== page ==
Celebration of ancient Parowan Gap predicts colder weather in southern Utah – St. George News
Parwan — For more than 100 years, Iron County residents have been listening to the radio for weather forecasts or meteorologists like Bob Welty on television.
More recently, app sounds, vehicle dashboards and bank signs on many high streets have been announcing such information.
For the ancient people of Iron County thousands of years ago, observing the sun and the landmarks surrounding the Parowan Gap were the tools used to predict changes in the season.
Nancy Dalton, with the Parowan Heritage Foundation, is working with a group of archaeologists to understand the meaning of the Parowan Gap petroglyphs.
Nestled in the cliffs on the east side of Parowan Gap, located about 20 miles north of Cedar City on the Minersville Highway, is a jutting rock shaped like a human head with its mouth slightly open.
According to Dalton, a group of archaeologists first heard the overseer’s story from local historian Alva Matheson.
“One of the ways the superintendent protects his people is on November 6, 7 and 8,” she said. “The sun comes across the sky. When it crosses the sky, it hits his mouth, and then slowly rolls to the back of his mouth.
What appears as if the supervisor is swallowing the sun was interpreted by the Native Americans who frequent the area as a sign that cold weather was coming.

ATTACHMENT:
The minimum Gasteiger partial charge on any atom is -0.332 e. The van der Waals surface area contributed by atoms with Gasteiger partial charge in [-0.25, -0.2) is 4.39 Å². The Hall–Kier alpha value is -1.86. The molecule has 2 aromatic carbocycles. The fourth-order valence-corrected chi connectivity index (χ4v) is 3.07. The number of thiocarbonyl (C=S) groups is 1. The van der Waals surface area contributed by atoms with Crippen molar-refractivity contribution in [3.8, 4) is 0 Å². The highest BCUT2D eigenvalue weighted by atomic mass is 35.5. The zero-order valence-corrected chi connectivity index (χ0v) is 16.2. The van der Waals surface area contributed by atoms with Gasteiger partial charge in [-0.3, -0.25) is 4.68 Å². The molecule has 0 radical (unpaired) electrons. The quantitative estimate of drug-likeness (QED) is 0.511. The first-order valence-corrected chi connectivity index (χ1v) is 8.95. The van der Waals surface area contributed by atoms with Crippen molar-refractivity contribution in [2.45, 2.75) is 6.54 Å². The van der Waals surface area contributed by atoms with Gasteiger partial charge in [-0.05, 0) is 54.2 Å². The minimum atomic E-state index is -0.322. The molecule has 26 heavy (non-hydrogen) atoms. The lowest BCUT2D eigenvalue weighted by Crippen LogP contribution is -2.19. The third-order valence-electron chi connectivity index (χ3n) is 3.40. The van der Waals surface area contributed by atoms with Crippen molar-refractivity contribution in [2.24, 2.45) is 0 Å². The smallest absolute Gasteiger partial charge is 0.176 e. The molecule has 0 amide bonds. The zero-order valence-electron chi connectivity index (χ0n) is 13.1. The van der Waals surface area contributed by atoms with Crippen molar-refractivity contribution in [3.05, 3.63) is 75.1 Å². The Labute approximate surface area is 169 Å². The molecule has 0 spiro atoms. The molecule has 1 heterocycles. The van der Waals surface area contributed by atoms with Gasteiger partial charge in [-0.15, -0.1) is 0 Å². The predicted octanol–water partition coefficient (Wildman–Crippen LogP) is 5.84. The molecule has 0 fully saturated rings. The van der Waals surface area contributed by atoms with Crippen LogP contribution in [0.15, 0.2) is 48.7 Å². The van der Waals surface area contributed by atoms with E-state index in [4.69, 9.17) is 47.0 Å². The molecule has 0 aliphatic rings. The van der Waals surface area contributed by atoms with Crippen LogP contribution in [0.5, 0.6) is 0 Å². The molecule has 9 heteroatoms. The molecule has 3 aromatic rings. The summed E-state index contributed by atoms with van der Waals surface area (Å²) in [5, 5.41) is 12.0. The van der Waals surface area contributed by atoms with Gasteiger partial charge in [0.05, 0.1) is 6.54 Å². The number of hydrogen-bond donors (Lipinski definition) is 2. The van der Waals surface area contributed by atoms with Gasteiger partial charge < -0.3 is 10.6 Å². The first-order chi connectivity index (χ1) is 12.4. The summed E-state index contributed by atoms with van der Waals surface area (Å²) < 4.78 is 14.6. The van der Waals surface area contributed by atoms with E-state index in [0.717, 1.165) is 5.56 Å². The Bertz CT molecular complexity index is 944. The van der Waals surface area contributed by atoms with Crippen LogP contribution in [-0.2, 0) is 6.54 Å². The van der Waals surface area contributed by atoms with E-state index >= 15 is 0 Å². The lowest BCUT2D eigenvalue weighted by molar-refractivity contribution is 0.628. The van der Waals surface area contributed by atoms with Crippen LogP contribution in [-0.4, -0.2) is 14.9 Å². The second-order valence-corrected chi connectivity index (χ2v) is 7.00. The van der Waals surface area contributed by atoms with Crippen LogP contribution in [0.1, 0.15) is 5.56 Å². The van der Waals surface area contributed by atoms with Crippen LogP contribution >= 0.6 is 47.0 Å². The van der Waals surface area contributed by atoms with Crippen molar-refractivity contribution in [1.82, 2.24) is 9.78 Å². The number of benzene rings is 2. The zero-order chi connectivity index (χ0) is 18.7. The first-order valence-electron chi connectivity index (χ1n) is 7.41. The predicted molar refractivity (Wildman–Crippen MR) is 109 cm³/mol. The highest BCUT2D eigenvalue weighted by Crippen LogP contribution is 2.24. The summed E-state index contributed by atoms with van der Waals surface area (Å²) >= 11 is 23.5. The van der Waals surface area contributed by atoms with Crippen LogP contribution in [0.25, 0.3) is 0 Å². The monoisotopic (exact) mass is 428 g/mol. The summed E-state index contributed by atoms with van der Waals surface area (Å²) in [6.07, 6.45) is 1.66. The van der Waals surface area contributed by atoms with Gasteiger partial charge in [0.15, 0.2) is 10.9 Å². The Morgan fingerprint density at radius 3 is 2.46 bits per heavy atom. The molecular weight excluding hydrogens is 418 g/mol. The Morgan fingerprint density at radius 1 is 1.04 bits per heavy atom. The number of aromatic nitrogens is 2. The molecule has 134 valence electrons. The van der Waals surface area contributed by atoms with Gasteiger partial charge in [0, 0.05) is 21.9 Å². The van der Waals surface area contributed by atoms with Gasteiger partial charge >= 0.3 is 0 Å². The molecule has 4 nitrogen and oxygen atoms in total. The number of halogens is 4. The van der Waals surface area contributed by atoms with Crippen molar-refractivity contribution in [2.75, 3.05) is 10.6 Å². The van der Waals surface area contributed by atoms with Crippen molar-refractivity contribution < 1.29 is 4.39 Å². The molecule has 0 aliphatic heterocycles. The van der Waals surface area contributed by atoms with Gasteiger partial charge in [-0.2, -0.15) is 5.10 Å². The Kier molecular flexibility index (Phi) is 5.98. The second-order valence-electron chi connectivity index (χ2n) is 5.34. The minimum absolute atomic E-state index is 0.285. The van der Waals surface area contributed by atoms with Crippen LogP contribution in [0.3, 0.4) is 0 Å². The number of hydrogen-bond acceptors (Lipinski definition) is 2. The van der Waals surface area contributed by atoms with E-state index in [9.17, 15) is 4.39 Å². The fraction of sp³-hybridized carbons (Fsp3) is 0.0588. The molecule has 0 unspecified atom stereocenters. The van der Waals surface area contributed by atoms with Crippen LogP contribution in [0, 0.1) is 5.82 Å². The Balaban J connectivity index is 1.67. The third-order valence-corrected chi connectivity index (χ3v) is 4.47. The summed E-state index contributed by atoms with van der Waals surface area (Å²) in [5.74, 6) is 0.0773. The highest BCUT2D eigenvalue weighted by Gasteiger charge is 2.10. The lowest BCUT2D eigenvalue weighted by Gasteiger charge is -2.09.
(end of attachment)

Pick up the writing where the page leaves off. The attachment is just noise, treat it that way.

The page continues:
Dozens of current residents braved near-20-degree temperatures to watch Toovoots, (pronounced Too-vuts), his Native American name, on Saturday.
The superintendent was respected by longtime residents as a protector of the people, Dalton said. Because of the Earth’s rotation and orbit around the sun, the rock face can be seen spitting the sun from its mouth at sunrise in February.
“Then he tells his people that warm weather is coming, and it is time to plant and gather,” she added.
In the 1990s, teams working to learn the meaning of the petroglyphs found a set of marks where the sun’s shadow hits a rock. Every three days, the ancients would mark where the shadow would fall at sunrise for these events, spitting out or swallowing the sun, to occur. And another sign every three days after that.
“Whoever that person was from that culture stayed there in the Gap,” Dalton said. “These people who took on this responsibility lived wonderful lives.”
Dalton noted that those who made the observations may have been from the Fremont period or earlier, saying excavations in the area have found artifacts dating back to 3,000 B.C.
The Gap is particularly popular for observing the summer and winter solstice, where the sun can be seen from a distance as it sets in the middle of the valley.
For longtime Iron County residents, the Parowan Gap served as a travel corridor much as Interstate 15 does today, Dalton said.
“I get goosebumps all the time when I talk about different events going on, because it’s so cool to be a part of it,” she said. “It’s amazing the intelligence that Native Americans and ancient people had.”
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